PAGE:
The ethical issue of concern addressed in the article is the application of genetic engineering on human beings in China and some other countries. Genetic engineering is used to form genetically edited human babies, human-animal hybrids, and human head transplant. The issue is controversial because it involves manipulation of human beings genetically, and that the scientific research’s in china are unregulated, creating a divide in the global scientific research world on what is acceptable or not. The technology called CRISPR gene-editing technology, and it is used to edit human embryos genetically.
The goal of the writer is to expose China’s participation in the controversial activity of genetically engineering human beings, how their actions are influencing other parts of the world to partake the same activity, and how these actions may worsen the existing health inequality, and create a two-tier system in the medical research industry. The kinds of practices cited in the article are the use of CRISPR gene-editing technology in china and Russia, human head transplant, and formation of human-animal hybrid. The consequences of such research and practices are that it can lead to a two-tier system where some nations will put in place biotechnological regulations to govern their practices, while others without regulations will act fast to keep up with the advances in technology putting aside ethical considerations. It can also lead to prejudice against the genetically engineered humans in regions the practices are not accepted. The advantage of the CRISPR technology is that it can be used to prevent someone from developing a genetical disease since it can be edited out. The parties affected by such practices are other nations not taking part in the practice due to unavailability of an internationally accepted standard and regulations with regards to genetic engineering, and the public in cases of predatory health practices. The international science community and the public, in general, have the right to call for a stop in these practices and work towards internationally agreed regulations and standards.
Using common good approach to evaluate the morality of the issue, I think it is very unethical to apply genetic engineering to human beings especially when standards regarding and regulating such practices have not been agreed upon internationally. In as much genetic engineering can be beneficial in correcting certain human health problems, and in expanding research, these practices do not put into consideration the impact on the international scientific community and the dignity of humans in general. It is therefore important that foreign policies and regulations be put in place and adhered to by every nation.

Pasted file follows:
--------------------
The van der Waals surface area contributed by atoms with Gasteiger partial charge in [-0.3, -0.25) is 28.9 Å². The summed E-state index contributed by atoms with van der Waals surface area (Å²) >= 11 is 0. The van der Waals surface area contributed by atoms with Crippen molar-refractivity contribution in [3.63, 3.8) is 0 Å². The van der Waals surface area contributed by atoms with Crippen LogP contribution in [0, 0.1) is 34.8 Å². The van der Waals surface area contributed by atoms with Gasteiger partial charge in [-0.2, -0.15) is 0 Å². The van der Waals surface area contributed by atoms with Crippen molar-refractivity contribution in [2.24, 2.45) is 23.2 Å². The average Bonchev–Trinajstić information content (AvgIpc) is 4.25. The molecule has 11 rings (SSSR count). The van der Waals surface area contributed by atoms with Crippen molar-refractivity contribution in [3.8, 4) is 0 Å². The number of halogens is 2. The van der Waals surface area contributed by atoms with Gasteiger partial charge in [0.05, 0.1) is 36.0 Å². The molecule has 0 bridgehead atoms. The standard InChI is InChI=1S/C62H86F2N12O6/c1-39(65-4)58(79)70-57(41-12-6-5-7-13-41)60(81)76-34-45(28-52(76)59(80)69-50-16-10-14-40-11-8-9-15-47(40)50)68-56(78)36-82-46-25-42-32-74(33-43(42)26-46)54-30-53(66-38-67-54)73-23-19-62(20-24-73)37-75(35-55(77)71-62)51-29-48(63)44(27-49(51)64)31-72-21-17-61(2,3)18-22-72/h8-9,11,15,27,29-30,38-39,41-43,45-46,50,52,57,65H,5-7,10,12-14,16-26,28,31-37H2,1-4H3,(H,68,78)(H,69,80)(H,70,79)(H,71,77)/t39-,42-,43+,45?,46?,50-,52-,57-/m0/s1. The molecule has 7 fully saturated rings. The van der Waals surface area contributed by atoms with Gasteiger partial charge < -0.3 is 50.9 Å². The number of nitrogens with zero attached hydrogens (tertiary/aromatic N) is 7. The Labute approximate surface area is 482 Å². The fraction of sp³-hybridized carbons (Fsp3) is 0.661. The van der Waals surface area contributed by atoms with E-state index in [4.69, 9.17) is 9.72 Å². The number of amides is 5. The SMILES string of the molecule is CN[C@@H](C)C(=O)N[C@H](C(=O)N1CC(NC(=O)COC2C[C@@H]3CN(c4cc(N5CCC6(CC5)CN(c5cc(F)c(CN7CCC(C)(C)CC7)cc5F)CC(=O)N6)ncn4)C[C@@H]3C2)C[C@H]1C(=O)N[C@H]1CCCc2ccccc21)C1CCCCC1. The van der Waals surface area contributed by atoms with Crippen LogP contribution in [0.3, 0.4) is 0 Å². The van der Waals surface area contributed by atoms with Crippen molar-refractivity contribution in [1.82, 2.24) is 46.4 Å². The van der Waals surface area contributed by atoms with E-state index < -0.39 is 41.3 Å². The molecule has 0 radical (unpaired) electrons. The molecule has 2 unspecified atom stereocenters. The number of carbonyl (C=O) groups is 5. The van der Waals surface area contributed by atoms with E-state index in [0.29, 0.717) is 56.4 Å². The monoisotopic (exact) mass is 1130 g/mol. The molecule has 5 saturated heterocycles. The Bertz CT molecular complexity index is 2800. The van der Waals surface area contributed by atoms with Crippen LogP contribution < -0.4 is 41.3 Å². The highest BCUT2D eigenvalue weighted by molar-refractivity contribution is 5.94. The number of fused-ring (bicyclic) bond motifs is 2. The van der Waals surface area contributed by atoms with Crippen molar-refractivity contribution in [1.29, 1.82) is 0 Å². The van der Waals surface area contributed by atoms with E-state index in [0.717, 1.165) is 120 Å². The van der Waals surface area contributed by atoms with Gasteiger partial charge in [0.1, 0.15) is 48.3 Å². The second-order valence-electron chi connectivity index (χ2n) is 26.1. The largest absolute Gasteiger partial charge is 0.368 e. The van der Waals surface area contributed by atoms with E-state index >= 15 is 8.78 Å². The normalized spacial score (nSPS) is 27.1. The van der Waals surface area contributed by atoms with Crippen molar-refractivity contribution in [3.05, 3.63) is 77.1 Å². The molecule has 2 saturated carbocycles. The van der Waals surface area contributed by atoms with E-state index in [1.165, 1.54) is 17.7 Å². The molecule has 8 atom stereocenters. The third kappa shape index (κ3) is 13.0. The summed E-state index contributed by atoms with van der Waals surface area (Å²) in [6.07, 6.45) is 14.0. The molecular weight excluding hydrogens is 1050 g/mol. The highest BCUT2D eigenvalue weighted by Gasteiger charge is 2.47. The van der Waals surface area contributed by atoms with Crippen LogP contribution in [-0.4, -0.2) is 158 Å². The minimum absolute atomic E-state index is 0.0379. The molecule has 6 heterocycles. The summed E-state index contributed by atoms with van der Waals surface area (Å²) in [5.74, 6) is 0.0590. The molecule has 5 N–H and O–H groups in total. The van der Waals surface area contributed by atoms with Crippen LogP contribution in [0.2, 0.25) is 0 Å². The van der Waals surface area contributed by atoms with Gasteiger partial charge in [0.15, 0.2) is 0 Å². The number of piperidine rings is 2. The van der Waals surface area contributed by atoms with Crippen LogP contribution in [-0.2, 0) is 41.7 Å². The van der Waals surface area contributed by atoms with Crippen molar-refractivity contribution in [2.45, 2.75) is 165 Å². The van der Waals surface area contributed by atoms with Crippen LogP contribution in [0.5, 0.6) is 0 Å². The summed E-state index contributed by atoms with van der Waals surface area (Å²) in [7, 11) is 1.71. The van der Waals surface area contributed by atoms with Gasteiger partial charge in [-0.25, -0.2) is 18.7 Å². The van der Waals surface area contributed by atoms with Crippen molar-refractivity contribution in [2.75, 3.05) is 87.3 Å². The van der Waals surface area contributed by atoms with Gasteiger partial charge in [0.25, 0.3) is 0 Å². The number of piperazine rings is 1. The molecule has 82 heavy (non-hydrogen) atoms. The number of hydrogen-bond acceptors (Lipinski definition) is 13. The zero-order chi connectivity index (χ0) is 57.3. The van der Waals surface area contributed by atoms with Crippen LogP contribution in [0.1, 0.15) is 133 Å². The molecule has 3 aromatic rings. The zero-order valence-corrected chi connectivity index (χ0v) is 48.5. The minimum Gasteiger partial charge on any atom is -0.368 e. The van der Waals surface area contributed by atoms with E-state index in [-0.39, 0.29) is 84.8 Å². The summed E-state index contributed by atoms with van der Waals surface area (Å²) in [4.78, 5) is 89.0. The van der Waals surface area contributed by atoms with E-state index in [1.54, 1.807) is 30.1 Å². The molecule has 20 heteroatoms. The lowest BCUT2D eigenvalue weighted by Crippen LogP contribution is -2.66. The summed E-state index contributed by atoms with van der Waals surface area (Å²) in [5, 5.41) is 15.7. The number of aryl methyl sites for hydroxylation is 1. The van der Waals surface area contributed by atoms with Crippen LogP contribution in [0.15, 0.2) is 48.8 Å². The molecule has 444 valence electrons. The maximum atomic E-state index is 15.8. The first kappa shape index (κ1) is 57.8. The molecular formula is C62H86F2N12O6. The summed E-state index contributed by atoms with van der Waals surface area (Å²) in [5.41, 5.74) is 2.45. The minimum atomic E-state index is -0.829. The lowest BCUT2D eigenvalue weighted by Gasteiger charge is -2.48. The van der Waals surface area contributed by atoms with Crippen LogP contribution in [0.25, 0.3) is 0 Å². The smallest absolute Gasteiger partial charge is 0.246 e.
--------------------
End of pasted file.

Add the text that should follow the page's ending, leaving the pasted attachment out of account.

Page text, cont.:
An article closely linked to the article on genetic engineering is, “Chinese Scientists Try to Cure One Man’s HIV With Crispr” by Megan Molteni. The article is about a clinical trial conducted in China to cure a man of HIV with the use of CRISPR to disable the CCR5 gene. Even though the procedure cured his cancer, he did not get freed from HIV, although the edited stem cells continue to carry the protective CCR5 gene mutation. The practice has been seen as progress in the scientific field in the quest for finding a cure for HIV. The foundation for HIV research had rewarded researchers with 65 billion dollars to find a cure for HIV using different strategies, including CRISPR. The study contradicts what I’ve found in the previous study because, in this article, human gene editing seems acceptable, and is being carried in different parts of the world including in Los Angeles to edit HIV patients’ hemopoietic stem cells. The author supports the use of gene editing to cure diseases such as HIV and cites the attempted trials in CRISPR as progress in science.
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